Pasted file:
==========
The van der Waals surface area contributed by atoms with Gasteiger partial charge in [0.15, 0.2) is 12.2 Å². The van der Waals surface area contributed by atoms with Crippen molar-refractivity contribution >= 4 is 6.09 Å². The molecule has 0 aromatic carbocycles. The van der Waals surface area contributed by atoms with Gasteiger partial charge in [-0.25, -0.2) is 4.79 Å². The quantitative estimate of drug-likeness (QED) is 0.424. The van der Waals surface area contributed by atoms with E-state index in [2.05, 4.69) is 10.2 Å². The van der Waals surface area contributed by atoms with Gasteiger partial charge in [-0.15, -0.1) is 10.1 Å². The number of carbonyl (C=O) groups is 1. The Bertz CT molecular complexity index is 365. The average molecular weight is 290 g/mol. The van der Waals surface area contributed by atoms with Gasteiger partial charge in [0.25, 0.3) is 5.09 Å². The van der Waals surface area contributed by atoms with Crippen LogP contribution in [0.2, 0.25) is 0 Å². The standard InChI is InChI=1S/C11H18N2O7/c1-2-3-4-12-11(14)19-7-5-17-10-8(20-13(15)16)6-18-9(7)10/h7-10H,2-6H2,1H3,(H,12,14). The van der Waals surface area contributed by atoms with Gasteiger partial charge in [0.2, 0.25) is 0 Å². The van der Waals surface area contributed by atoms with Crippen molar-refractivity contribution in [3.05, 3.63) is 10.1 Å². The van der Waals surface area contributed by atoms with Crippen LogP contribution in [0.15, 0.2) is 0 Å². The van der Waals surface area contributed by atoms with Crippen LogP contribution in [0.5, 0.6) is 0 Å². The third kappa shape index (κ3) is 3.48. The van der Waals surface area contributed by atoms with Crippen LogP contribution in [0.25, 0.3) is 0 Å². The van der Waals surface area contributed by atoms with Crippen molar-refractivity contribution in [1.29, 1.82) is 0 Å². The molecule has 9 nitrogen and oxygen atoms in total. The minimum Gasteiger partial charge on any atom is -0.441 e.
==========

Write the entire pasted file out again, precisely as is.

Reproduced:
The van der Waals surface area contributed by atoms with Gasteiger partial charge in [0.15, 0.2) is 12.2 Å². The van der Waals surface area contributed by atoms with Crippen molar-refractivity contribution >= 4 is 6.09 Å². The molecule has 0 aromatic carbocycles. The van der Waals surface area contributed by atoms with Gasteiger partial charge in [-0.25, -0.2) is 4.79 Å². The quantitative estimate of drug-likeness (QED) is 0.424. The van der Waals surface area contributed by atoms with E-state index in [2.05, 4.69) is 10.2 Å². The van der Waals surface area contributed by atoms with Gasteiger partial charge in [-0.15, -0.1) is 10.1 Å². The number of carbonyl (C=O) groups is 1. The Bertz CT molecular complexity index is 365. The average molecular weight is 290 g/mol. The van der Waals surface area contributed by atoms with Gasteiger partial charge in [0.25, 0.3) is 5.09 Å². The van der Waals surface area contributed by atoms with Crippen LogP contribution in [0.2, 0.25) is 0 Å². The standard InChI is InChI=1S/C11H18N2O7/c1-2-3-4-12-11(14)19-7-5-17-10-8(20-13(15)16)6-18-9(7)10/h7-10H,2-6H2,1H3,(H,12,14). The van der Waals surface area contributed by atoms with Gasteiger partial charge in [0.2, 0.25) is 0 Å². The van der Waals surface area contributed by atoms with Crippen molar-refractivity contribution in [3.05, 3.63) is 10.1 Å². The van der Waals surface area contributed by atoms with Crippen LogP contribution in [0.15, 0.2) is 0 Å². The van der Waals surface area contributed by atoms with Crippen LogP contribution in [0.5, 0.6) is 0 Å². The third kappa shape index (κ3) is 3.48. The van der Waals surface area contributed by atoms with Crippen LogP contribution in [0.25, 0.3) is 0 Å². The van der Waals surface area contributed by atoms with Crippen molar-refractivity contribution in [1.29, 1.82) is 0 Å². The molecule has 9 nitrogen and oxygen atoms in total. The minimum Gasteiger partial charge on any atom is -0.441 e.